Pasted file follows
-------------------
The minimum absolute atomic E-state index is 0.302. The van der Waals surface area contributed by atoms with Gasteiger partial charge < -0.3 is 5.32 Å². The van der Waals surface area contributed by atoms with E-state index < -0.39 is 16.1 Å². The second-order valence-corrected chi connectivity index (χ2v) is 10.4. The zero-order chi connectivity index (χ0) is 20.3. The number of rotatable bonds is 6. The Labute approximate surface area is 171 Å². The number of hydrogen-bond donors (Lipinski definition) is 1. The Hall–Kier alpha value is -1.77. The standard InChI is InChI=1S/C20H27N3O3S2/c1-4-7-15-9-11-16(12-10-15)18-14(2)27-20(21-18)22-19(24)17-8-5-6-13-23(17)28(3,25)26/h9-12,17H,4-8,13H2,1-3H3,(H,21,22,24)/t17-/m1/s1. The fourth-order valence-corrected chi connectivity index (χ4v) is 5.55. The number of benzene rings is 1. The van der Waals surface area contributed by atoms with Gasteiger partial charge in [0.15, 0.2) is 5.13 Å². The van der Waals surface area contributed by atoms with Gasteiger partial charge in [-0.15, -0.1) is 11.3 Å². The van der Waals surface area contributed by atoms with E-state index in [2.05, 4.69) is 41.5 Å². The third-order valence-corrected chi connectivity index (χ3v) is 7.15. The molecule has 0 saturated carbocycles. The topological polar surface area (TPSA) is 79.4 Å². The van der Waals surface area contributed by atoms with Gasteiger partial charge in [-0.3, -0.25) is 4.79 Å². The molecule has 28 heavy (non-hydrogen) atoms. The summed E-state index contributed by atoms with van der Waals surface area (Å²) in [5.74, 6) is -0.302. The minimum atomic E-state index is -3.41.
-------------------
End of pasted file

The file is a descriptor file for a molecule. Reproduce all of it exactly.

The minimum absolute atomic E-state index is 0.302. The van der Waals surface area contributed by atoms with Gasteiger partial charge < -0.3 is 5.32 Å². The van der Waals surface area contributed by atoms with E-state index < -0.39 is 16.1 Å². The second-order valence-corrected chi connectivity index (χ2v) is 10.4. The zero-order chi connectivity index (χ0) is 20.3. The number of rotatable bonds is 6. The Labute approximate surface area is 171 Å². The number of hydrogen-bond donors (Lipinski definition) is 1. The Hall–Kier alpha value is -1.77. The standard InChI is InChI=1S/C20H27N3O3S2/c1-4-7-15-9-11-16(12-10-15)18-14(2)27-20(21-18)22-19(24)17-8-5-6-13-23(17)28(3,25)26/h9-12,17H,4-8,13H2,1-3H3,(H,21,22,24)/t17-/m1/s1. The fourth-order valence-corrected chi connectivity index (χ4v) is 5.55. The number of benzene rings is 1. The van der Waals surface area contributed by atoms with Gasteiger partial charge in [0.15, 0.2) is 5.13 Å². The van der Waals surface area contributed by atoms with Gasteiger partial charge in [-0.15, -0.1) is 11.3 Å². The van der Waals surface area contributed by atoms with E-state index in [2.05, 4.69) is 41.5 Å². The third-order valence-corrected chi connectivity index (χ3v) is 7.15. The molecule has 0 saturated carbocycles. The topological polar surface area (TPSA) is 79.4 Å². The van der Waals surface area contributed by atoms with Gasteiger partial charge in [-0.3, -0.25) is 4.79 Å². The molecule has 28 heavy (non-hydrogen) atoms. The summed E-state index contributed by atoms with van der Waals surface area (Å²) in [5.74, 6) is -0.302. The minimum atomic E-state index is -3.41.